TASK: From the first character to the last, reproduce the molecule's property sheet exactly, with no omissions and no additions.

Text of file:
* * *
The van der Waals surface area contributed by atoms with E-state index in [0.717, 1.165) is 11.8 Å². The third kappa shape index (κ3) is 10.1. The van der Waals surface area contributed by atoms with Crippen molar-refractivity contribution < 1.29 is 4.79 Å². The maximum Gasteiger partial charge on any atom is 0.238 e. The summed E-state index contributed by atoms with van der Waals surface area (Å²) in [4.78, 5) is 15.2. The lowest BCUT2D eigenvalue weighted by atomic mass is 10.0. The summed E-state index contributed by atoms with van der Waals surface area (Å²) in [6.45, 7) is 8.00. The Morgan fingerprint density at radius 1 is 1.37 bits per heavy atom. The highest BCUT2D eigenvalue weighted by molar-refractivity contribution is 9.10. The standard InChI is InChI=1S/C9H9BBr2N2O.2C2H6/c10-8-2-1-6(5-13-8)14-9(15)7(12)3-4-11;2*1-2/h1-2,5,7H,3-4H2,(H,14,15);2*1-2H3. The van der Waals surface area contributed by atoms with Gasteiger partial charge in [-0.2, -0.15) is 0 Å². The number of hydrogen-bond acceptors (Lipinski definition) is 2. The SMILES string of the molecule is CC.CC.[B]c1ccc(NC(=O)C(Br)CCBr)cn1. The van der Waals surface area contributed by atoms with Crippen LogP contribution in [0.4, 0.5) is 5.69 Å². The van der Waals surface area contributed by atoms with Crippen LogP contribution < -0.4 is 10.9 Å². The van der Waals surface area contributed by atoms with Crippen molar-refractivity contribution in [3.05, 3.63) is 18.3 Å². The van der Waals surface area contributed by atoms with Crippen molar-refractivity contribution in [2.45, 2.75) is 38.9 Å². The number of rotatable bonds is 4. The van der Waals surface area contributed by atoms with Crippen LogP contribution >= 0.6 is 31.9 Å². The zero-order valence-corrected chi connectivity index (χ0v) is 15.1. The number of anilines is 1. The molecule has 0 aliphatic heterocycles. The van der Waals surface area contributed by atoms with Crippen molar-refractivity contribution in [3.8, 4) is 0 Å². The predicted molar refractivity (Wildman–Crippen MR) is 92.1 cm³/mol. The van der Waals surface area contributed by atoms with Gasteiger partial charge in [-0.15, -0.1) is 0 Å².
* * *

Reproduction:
The van der Waals surface area contributed by atoms with E-state index in [0.717, 1.165) is 11.8 Å². The third kappa shape index (κ3) is 10.1. The van der Waals surface area contributed by atoms with Crippen molar-refractivity contribution < 1.29 is 4.79 Å². The maximum Gasteiger partial charge on any atom is 0.238 e. The summed E-state index contributed by atoms with van der Waals surface area (Å²) in [4.78, 5) is 15.2. The lowest BCUT2D eigenvalue weighted by atomic mass is 10.0. The summed E-state index contributed by atoms with van der Waals surface area (Å²) in [6.45, 7) is 8.00. The Morgan fingerprint density at radius 1 is 1.37 bits per heavy atom. The highest BCUT2D eigenvalue weighted by molar-refractivity contribution is 9.10. The standard InChI is InChI=1S/C9H9BBr2N2O.2C2H6/c10-8-2-1-6(5-13-8)14-9(15)7(12)3-4-11;2*1-2/h1-2,5,7H,3-4H2,(H,14,15);2*1-2H3. The van der Waals surface area contributed by atoms with Gasteiger partial charge in [-0.2, -0.15) is 0 Å². The number of hydrogen-bond acceptors (Lipinski definition) is 2. The SMILES string of the molecule is CC.CC.[B]c1ccc(NC(=O)C(Br)CCBr)cn1. The van der Waals surface area contributed by atoms with Crippen LogP contribution in [0.4, 0.5) is 5.69 Å². The van der Waals surface area contributed by atoms with Crippen LogP contribution < -0.4 is 10.9 Å². The van der Waals surface area contributed by atoms with Crippen molar-refractivity contribution in [3.05, 3.63) is 18.3 Å². The van der Waals surface area contributed by atoms with Crippen molar-refractivity contribution in [2.45, 2.75) is 38.9 Å². The number of rotatable bonds is 4. The van der Waals surface area contributed by atoms with Crippen LogP contribution >= 0.6 is 31.9 Å². The zero-order valence-corrected chi connectivity index (χ0v) is 15.1. The number of anilines is 1. The molecule has 0 aliphatic heterocycles. The van der Waals surface area contributed by atoms with Crippen molar-refractivity contribution in [3.8, 4) is 0 Å². The predicted molar refractivity (Wildman–Crippen MR) is 92.1 cm³/mol. The van der Waals surface area contributed by atoms with Gasteiger partial charge in [-0.15, -0.1) is 0 Å².